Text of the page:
1. He discusses the popularity with chains. This results from a couple things about familiarity. People visiting the city have been shaped by the restaurant and food culture that is offered to them where they live, that's mostly chain restaurants, and they seek familiar places to eat when they travel elsewhere. (The "foodie" culture and the cultural tourism segment of the tourist market are still small segments of the consumer market.)
2. He does discuss a bit that DC was never an industrial city and so it never attracted the massive groups of immigrants that settled down in particular neighborhoods for generations ("Chinatown," "Little Italy" etc.) anchoring immigrant cuisines and food culture. DC did have immigrant neighborhoods, but the pull of suburbia was so strong, especially with the introduction of school integration and then the impact of the riots, that these neighborhoods changed very rapidly, and loss their ethnicity.
3. He attributes Baltimore's seafood cuisine heritage from the Chesapeake but doesn't really recognize that the old working class DC had a similar heritage, with seafood and oyster houses throughout the city. The seafood restaurants on Maine Avenue SW were a big tourist draw.
4. The restaurants appealing to "Washington as a Federal City," from Duke Zieberts to Harvey's how their cuisines were ordinary, and didn't last, but didn't foster creativity while they were at their peak.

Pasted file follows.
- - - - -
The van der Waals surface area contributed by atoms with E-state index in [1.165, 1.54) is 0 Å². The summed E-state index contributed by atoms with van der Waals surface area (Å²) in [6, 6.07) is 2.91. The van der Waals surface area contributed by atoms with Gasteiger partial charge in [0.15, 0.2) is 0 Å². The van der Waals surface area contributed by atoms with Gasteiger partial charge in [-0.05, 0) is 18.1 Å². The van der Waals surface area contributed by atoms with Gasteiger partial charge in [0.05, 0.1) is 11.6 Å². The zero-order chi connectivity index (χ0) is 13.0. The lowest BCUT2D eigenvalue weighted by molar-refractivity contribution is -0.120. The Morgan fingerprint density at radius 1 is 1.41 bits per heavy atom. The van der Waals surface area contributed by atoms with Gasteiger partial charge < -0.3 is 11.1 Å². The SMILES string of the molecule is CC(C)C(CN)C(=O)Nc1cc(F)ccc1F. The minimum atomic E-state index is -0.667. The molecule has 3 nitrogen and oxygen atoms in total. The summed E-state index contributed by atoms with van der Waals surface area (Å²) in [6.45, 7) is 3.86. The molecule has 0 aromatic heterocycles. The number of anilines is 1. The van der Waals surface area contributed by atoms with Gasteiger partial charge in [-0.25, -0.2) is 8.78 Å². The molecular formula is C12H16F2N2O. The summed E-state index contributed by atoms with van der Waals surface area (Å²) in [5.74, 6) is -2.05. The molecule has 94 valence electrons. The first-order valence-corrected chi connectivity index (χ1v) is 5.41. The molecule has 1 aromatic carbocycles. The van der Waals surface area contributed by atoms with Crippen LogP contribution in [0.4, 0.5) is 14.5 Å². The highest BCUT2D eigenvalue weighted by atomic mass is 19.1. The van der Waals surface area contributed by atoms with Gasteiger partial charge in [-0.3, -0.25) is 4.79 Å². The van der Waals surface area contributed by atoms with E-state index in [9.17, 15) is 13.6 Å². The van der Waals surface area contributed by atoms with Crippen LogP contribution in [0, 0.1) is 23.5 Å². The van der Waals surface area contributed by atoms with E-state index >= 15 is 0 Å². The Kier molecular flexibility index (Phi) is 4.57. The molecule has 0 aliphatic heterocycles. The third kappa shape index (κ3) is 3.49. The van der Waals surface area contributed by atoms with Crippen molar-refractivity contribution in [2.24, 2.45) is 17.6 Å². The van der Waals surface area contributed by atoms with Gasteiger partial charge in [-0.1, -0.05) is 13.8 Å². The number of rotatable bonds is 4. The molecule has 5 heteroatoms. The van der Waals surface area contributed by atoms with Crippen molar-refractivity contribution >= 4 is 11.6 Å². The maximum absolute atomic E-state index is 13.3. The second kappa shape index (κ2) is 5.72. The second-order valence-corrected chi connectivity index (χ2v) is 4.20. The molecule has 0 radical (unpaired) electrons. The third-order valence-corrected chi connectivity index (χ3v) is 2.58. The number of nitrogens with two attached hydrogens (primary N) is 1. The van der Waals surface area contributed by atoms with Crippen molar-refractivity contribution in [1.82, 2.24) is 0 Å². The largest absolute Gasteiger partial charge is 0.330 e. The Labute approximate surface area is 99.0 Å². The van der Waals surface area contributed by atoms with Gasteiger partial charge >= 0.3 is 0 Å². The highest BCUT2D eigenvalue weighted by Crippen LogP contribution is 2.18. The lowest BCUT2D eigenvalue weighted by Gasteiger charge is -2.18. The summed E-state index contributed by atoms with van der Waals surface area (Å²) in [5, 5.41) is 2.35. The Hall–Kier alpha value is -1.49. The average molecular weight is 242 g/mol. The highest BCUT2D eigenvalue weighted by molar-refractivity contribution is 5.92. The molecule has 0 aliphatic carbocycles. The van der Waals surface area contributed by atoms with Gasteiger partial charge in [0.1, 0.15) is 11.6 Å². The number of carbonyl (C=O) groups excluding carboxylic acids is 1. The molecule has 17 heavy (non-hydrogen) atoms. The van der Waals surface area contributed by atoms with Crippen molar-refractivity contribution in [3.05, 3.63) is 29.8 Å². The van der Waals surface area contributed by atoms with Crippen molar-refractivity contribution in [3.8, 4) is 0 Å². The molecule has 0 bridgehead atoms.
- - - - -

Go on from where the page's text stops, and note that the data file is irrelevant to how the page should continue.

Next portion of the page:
5. He mentions neighborhoods like Bloomingdale and Petworth developing new and interesting food options.
But I think this is happening because the neighborhoods are experiencing not just resident turnover--part of the static nature of the food and restaurant culture in the city comes from population stability and decline not providing enough customer support to open and maintain restaurants--but also adding new and younger residents because of the addition of multiunit housing in commercial corridors such as at the Petworth Metro on Georgia Avenue, in Greater Capitol Hill such as on the Riverfront, on H Street NE, on U and 14th Streets in Dupont Circle and Columbia Heights, etc.
As more neighborhoods achieve a critical mass of new residents and residents eating out but also cooking at home (this is still a wild card), it becomes easier to support specialty restaurants at the neighborhood level--Domku in Petworth is still one of the most "original" restaurants in the city at this juncture--and maybe even markets, although markets are more likely to be successfully offered as an element of a restaurant.
6. Mumbo sauce notwithstanding ("Mumbo sauce: The flavor of Washington 'that isn't'" from 2011 and "Mumbo sauce gets gentrified" from 2013 in the Post), another indicator of the previously static population dynamics and the lower incomes of residents was the strong presence of carryouts throughout the city. This is also an indicator perhaps of an inability or unwillingness to cook. If you can't cook, you're not going to be patronizing specialty markets and butchers.
The carryout genre could have been another story in a food issue package as well.
Streets of Washington writer John De Ferrari is writing a book on Washington's restaurants and UMBC cultural studies professor and Takoma Park resident Warren Belasco aims to write a book on Washington's food culture also. He's already written two books on foodways, culture, and change, Appetite for Change: How the Counterculture Took on the Food Industry and Food: The Key Concepts.
It will be interesting to see what they contribute to our understanding of these issues.